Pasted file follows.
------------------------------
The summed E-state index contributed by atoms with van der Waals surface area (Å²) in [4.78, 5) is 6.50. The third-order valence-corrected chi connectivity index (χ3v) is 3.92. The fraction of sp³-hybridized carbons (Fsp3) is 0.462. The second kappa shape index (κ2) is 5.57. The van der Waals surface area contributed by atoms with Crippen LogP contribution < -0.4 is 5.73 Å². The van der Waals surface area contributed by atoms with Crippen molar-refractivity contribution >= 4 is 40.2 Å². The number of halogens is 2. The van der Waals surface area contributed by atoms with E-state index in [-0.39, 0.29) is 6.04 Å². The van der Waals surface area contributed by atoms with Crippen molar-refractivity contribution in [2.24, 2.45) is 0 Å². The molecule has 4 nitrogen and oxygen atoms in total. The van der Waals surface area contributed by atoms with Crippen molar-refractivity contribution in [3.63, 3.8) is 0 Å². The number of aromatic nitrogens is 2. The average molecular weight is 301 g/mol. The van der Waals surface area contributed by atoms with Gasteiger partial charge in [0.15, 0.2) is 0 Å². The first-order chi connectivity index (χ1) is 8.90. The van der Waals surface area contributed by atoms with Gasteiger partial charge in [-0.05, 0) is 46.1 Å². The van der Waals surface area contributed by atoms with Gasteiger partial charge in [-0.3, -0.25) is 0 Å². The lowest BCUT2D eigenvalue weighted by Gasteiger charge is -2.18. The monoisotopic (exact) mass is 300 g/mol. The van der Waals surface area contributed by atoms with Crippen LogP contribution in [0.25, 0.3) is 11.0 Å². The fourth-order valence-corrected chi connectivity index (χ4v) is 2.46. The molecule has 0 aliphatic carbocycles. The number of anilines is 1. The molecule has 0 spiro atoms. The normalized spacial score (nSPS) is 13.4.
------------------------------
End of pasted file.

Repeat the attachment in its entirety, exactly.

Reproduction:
The summed E-state index contributed by atoms with van der Waals surface area (Å²) in [4.78, 5) is 6.50. The third-order valence-corrected chi connectivity index (χ3v) is 3.92. The fraction of sp³-hybridized carbons (Fsp3) is 0.462. The second kappa shape index (κ2) is 5.57. The van der Waals surface area contributed by atoms with Crippen LogP contribution < -0.4 is 5.73 Å². The van der Waals surface area contributed by atoms with Crippen molar-refractivity contribution >= 4 is 40.2 Å². The number of halogens is 2. The van der Waals surface area contributed by atoms with E-state index in [-0.39, 0.29) is 6.04 Å². The van der Waals surface area contributed by atoms with Crippen molar-refractivity contribution in [2.24, 2.45) is 0 Å². The molecule has 4 nitrogen and oxygen atoms in total. The van der Waals surface area contributed by atoms with Crippen molar-refractivity contribution in [3.63, 3.8) is 0 Å². The number of aromatic nitrogens is 2. The average molecular weight is 301 g/mol. The van der Waals surface area contributed by atoms with Gasteiger partial charge in [0.15, 0.2) is 0 Å². The first-order chi connectivity index (χ1) is 8.90. The van der Waals surface area contributed by atoms with Gasteiger partial charge in [-0.05, 0) is 46.1 Å². The van der Waals surface area contributed by atoms with Gasteiger partial charge in [-0.3, -0.25) is 0 Å². The lowest BCUT2D eigenvalue weighted by Gasteiger charge is -2.18. The monoisotopic (exact) mass is 300 g/mol. The van der Waals surface area contributed by atoms with Crippen LogP contribution in [0.25, 0.3) is 11.0 Å². The fourth-order valence-corrected chi connectivity index (χ4v) is 2.46. The molecule has 0 aliphatic carbocycles. The number of anilines is 1. The molecule has 0 spiro atoms. The normalized spacial score (nSPS) is 13.4.